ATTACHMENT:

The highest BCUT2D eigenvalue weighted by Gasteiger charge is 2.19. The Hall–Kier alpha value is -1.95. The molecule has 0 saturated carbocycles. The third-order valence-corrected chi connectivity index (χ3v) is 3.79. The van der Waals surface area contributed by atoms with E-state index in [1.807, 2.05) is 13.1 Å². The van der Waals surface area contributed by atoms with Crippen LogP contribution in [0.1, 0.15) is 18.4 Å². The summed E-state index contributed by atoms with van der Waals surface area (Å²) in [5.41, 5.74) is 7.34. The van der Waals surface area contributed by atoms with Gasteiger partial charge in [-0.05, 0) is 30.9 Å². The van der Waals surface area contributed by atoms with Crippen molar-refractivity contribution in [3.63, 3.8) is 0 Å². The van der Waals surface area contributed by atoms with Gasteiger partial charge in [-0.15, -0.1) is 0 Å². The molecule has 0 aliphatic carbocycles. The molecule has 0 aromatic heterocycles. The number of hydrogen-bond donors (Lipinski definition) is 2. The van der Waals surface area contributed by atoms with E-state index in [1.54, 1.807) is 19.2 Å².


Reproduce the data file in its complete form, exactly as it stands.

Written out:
The highest BCUT2D eigenvalue weighted by Gasteiger charge is 2.19. The Hall–Kier alpha value is -1.95. The molecule has 0 saturated carbocycles. The third-order valence-corrected chi connectivity index (χ3v) is 3.79. The van der Waals surface area contributed by atoms with E-state index in [1.807, 2.05) is 13.1 Å². The van der Waals surface area contributed by atoms with Crippen LogP contribution in [0.1, 0.15) is 18.4 Å². The summed E-state index contributed by atoms with van der Waals surface area (Å²) in [5.41, 5.74) is 7.34. The van der Waals surface area contributed by atoms with Gasteiger partial charge in [-0.05, 0) is 30.9 Å². The van der Waals surface area contributed by atoms with Crippen molar-refractivity contribution in [3.63, 3.8) is 0 Å². The van der Waals surface area contributed by atoms with Gasteiger partial charge in [-0.15, -0.1) is 0 Å². The molecule has 0 aliphatic carbocycles. The molecule has 0 aromatic heterocycles. The number of hydrogen-bond donors (Lipinski definition) is 2. The van der Waals surface area contributed by atoms with E-state index in [1.54, 1.807) is 19.2 Å².